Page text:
Answer: The NRCA has had some specific coping and fascia products ES-1 tested, and NRCA members that are sub-listed with the NRCA can fabricate those ES-1 tested products. However, simply copying the NRCA products does not mean you have produced an ES-1 tested product. The sub-listed contractors are provided detailed fabrication information and they are audited by the NRCA’s testing agency to assure that the products they produce are equal to those that have been tested.
Answer: Section 6.0 of the ES-1 standard states, "Edge details may be selected from manufacturers who certify certain minimum performance to meet design requirements, based upon testing. Other designs may be used, provided they are tested and certified by an independent testing laboratory to meet the wind and pullout resistance design standards in the ES-1 definition." It is the opinion of SPRI that a critical element in meeting a design standard is a fabricator's manufacturing capabilities. Therefore, ANSI/SPRI ES-1 testing should be performed on systems as manufactured by a given fabricator.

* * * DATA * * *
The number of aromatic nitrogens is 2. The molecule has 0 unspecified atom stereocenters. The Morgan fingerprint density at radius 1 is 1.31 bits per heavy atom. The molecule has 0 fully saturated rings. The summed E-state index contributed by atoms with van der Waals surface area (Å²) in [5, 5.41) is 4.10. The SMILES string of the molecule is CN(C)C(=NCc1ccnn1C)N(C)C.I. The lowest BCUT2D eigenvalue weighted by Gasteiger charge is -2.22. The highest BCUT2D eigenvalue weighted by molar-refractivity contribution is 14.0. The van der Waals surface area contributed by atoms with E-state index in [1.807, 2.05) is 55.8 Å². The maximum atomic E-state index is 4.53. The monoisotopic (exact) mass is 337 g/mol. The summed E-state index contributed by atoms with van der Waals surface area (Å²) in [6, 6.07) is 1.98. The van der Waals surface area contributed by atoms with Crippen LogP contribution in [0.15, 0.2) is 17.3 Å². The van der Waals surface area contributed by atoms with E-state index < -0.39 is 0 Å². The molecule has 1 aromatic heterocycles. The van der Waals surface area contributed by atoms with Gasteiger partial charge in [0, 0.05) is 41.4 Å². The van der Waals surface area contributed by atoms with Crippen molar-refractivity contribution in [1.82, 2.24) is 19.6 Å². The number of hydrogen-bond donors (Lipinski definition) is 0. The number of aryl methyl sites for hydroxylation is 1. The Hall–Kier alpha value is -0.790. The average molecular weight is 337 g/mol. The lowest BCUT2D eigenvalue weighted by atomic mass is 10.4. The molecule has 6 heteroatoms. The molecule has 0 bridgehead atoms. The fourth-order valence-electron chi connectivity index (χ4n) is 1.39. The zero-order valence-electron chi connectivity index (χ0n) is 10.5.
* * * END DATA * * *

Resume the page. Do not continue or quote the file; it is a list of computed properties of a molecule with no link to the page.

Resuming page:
Answer: All sizes and gauges do not need to be tested. The generally accepted position of those doing ES-1 testing is that a product has an equal resistance to that of a tested product if it is (all 5 must be met):
Answer: It is SPRI’s opinion that because SPF is not a ballasted or mechanically attached system there is no need for a RE-1 test to be performed on edges used with SPF. However tests RE-2 and RE-3 are to determine the edge metal’s resistance to the calculated wind load regardless of the roof system. Therefore it is SPRI’s opinion that in order to meet ES-1 all perimeter edge metal for low slope roofs need to be tested according to either RE-2 or RE-3.